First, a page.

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Former junior middleweight champion Kassim Ouma snapped his three-fight losing streak at the Armory on Saturday night with a 6th round TKO over Martinus Clay. The fight capped a six-bout card billed as "Shamrocks and Dreams", where "Kassim the Dream" provided the dreams, and three upcoming Irish nationals supplied the shamrocks. The night was trimmed with an Irish band, bagpipers, smoke machines and lighting effects, which only enhanced the entertaining show inside the ring.

Ouma's win began a little shaky for the former champ when his sluggish start was exploited by an upset-minded Clay who boxed carefully and landed a number of solid right hands during the first four rounds. But Ouma kept chugging. And although he failed to rev all the way back up to his former non-stop, always-pressing style, he did enough to show that his career should not be relegated to Saturday nights at the Armory. Yes, Kassim the Dream may still have gas left in his tank. As the fight wore on, his peppy attack showed flashes of the fighter he once seemed to be, unlike at least two of his three recent losses, which almost wrote his career epitaph.

As Ouma loosened up, his increasingly consistent attack wore Clay down. Martinus stayed competitive through the fourth round, holding things pretty even in this fight he was not supposed to win. But beginning with the fifth, Clay's potential upset started to fray. You could see it beginning to happen in his corner before the bell even sounded. Clay looked tired. He was breathing heavily and his slumping body language seemed to indicate that he wasn't going to make it up the hill. The weary fighter's left eye was also showing signs of wear and tear. His trainer, Billy Briscoe, worked on the eye as well as a cut inside Clay's mouth.

In the fifth, Ouma owned all the action. More furious corner work after the round couldn't stop the slide. In round six, Ouma chased his prey around the ring caught him near his own corner. A combination of punches ending with a booming uppercut deposited Clay on one knee. Martinus got up but Ouma was on him immediately. After another combination from Ouma, Clay took a knee once again. He began to rise but Clay's corner called for referee Benji Esteves to stop it. The win raised Ouma's record to 26-5-1. It was his 16th KO. Clay dropped to 13-19-4.

The night began with Tim Witherspoon, Jr. winning his first pro fight with a narrow majority decision over Julius Edmonds, in a jr. welterweight four rounder that could have gone either way. Witherspoon, son of the former heavyweight champ, improved to 1-1. Edmonds fell to 2-3, but probably deserved better. 

Middleweight Jamal Davis, 8-4 (6 KO),  followed with a shutout over four rounds against fellow Philadelphian Chris Hall, 3-5-1. All three judges scored the bout 40-36.

The Irish action began with the third bout of the night. Dublin's Patrick Hyland, an undefeated junior lightweight and one of three fighting Hyland brothers, overwhelmed Elvis Martinez of the Dominican Republic with a second round TKO. Using flashy right hands, Hyland, 15-0 (8 KO), had Martinez on the canvas once in first and twice in the second, forcing Martinez' corner to stop the mismatch and referee Hurley McCall waved it off at 1:24 of the second round. Martinez slipped to 11-27-2.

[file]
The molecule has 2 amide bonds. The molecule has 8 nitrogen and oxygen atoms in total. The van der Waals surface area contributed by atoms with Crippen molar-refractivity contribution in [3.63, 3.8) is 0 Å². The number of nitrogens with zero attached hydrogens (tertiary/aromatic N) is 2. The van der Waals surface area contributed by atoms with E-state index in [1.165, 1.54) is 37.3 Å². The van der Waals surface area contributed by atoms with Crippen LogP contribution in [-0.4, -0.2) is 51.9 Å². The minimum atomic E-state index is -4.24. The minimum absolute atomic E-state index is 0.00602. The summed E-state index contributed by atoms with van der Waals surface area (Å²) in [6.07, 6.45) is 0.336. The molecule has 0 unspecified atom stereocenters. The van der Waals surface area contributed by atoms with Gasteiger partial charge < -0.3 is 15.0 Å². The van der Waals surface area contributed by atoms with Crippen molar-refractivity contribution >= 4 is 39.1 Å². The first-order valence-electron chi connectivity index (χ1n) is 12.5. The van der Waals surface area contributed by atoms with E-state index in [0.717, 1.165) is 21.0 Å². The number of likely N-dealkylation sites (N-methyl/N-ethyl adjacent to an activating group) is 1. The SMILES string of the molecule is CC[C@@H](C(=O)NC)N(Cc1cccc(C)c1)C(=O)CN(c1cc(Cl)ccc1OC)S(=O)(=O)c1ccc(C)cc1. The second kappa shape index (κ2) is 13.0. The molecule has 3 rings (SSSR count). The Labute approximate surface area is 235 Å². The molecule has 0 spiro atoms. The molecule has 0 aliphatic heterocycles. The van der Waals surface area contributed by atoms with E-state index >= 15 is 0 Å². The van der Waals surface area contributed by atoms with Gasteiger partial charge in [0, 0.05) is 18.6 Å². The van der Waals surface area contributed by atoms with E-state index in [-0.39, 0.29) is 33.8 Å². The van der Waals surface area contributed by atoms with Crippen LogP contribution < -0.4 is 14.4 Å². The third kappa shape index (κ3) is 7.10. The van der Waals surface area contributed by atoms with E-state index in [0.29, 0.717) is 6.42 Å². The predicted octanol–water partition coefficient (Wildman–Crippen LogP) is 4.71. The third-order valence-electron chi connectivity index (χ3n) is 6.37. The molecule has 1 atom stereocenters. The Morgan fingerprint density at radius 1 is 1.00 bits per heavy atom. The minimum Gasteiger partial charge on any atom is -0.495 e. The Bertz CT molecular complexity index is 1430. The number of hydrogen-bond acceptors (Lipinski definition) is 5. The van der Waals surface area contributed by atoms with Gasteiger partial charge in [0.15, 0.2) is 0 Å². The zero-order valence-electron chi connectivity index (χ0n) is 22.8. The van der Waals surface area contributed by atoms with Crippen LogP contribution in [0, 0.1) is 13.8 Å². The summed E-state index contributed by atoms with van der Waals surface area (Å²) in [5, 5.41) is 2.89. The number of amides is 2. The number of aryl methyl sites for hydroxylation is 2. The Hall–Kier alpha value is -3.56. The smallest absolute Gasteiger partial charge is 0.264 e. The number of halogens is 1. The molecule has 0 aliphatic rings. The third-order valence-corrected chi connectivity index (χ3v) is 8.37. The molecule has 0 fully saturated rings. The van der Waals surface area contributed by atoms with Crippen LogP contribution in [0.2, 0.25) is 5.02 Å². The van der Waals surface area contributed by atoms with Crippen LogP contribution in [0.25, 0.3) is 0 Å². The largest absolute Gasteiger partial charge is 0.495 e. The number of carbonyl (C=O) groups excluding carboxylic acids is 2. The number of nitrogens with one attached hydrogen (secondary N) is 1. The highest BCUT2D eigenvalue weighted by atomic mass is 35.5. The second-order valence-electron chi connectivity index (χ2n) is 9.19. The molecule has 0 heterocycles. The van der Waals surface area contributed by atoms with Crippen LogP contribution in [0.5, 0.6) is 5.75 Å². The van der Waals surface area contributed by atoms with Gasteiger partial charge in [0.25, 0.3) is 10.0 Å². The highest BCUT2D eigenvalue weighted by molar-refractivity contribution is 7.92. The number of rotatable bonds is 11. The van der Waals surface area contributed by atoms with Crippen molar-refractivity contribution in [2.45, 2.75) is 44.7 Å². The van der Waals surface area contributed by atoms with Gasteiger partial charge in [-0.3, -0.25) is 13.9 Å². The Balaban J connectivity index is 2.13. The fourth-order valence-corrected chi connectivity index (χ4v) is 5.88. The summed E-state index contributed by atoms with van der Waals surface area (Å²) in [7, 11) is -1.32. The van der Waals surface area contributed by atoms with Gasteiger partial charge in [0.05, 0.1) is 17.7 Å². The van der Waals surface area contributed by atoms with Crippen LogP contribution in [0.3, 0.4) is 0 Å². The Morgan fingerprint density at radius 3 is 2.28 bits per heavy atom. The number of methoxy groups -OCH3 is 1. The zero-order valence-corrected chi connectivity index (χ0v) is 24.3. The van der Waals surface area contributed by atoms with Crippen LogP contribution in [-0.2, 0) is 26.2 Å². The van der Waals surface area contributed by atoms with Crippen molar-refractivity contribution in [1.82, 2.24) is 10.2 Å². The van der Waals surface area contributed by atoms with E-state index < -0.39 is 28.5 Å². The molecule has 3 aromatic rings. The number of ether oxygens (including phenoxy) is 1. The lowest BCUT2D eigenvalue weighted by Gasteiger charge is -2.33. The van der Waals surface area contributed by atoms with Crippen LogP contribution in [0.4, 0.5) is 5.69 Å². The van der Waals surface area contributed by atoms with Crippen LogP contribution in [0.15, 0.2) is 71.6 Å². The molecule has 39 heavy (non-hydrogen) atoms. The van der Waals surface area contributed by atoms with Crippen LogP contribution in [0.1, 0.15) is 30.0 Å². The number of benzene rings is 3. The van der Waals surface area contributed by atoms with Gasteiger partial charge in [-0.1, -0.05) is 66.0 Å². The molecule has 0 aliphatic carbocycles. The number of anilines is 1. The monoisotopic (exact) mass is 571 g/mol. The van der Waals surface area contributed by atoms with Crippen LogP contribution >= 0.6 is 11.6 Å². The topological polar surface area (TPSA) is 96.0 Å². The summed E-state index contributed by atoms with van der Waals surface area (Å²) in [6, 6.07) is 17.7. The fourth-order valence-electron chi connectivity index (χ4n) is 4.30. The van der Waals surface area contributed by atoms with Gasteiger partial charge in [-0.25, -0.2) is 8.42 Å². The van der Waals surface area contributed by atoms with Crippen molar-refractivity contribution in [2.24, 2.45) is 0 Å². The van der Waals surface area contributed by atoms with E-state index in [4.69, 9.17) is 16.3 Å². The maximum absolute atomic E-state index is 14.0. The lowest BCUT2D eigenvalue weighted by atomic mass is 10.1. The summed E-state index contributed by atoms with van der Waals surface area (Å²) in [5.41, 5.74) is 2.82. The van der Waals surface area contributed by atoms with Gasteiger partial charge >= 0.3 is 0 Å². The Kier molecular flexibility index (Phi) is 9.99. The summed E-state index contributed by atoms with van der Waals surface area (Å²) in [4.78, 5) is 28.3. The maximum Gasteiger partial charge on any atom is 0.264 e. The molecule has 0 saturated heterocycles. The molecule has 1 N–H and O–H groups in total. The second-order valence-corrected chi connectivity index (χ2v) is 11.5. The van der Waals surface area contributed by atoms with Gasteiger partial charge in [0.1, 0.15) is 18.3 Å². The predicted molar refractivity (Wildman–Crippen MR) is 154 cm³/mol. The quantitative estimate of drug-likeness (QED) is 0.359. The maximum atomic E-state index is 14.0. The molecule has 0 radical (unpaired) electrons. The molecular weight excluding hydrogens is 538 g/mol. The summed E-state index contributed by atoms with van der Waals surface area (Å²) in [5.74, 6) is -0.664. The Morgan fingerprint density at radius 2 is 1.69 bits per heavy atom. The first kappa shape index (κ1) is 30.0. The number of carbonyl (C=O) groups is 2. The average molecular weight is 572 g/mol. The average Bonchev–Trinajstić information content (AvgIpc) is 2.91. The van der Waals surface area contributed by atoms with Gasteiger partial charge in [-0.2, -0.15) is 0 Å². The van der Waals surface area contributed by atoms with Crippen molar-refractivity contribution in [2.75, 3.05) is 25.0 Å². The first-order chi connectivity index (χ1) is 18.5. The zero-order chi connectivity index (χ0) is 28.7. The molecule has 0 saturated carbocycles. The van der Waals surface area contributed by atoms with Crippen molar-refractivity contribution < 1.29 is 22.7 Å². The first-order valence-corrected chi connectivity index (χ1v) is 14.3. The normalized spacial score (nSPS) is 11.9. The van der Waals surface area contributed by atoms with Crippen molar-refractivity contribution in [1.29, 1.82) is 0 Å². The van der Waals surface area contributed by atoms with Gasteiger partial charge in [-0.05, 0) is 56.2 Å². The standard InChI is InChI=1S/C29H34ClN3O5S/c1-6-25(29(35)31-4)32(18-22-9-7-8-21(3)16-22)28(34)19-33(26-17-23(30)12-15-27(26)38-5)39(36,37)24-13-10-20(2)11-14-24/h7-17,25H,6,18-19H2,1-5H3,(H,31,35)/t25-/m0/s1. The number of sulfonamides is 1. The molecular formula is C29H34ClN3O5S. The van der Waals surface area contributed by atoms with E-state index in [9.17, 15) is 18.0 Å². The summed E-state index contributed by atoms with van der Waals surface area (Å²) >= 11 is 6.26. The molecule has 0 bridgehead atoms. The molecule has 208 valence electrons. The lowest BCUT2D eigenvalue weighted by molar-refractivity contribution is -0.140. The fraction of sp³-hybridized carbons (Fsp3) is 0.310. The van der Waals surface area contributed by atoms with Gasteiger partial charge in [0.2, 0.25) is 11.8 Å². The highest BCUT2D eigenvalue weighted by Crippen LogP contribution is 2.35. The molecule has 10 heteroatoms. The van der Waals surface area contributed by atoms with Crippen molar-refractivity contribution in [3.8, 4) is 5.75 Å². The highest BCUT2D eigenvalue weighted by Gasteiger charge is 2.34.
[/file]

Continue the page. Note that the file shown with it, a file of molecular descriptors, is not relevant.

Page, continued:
Slick Simon O'Donnell, a middleweight from Galway, Ire-land who now fights out of Philadelphia, scored his own KO on this Irish night when Antonio Baker finally succumbed at 58 seconds of round five of their scheduled six rounder. Referee Esteves didn't bother to count when Baker slipped to the mat. With the win, O'Donnell goes to 7-1 (4 KO); Baker drops to 6-11.

In the final preliminary bout before the main event, Lucian Gonzalez, Reading, PA, let the air out of the ceremonial bagpipes with his upset win over Paul Hyland. The second Hyland brother started well, winning the first two rounds. Gonzalez rallied back in the third to score a knockdown, which evened the score going into the final round. The two fighters fought the full three minutes of the round and it was Gonzales who clearly had the best of it. After a nervous wait for the judges scores, Gonzalez was awarded the decision. It was the first pro setback for Hyland, now 12-1 (4 KO). The unlikely winner upped his record to 8-4-1.

It was a festive night and a successful first event for the fledgling promotional company Philadelphia Worldwide. Approximately 900 fans filed into the National Guard Armory for the Saturday night program. It should also be noted that for the first time in many, many years, a local show utilized a some dramatic lighting effects to add to the atmosphere. To begin each fight, the Armory's house lights were turned off and the boxers were led into the ring by spotlight. Once the action began, the house lights were left off and the ring was lit by four lighting banks each positioned above the corners. It called to memory the good old days of the Spectrum in the 1970s, when slip and fall lawsuits were rather uncommon, and the legendary venue also used spotlights and dimmed the house lights during every round. It was small detail, but it went a long way in making a night at the fights like no other sporting event.

So congratulations to the Philadelphia Worldwide on their launch AND to the lighting technicians for making the night special.




October 4, 2008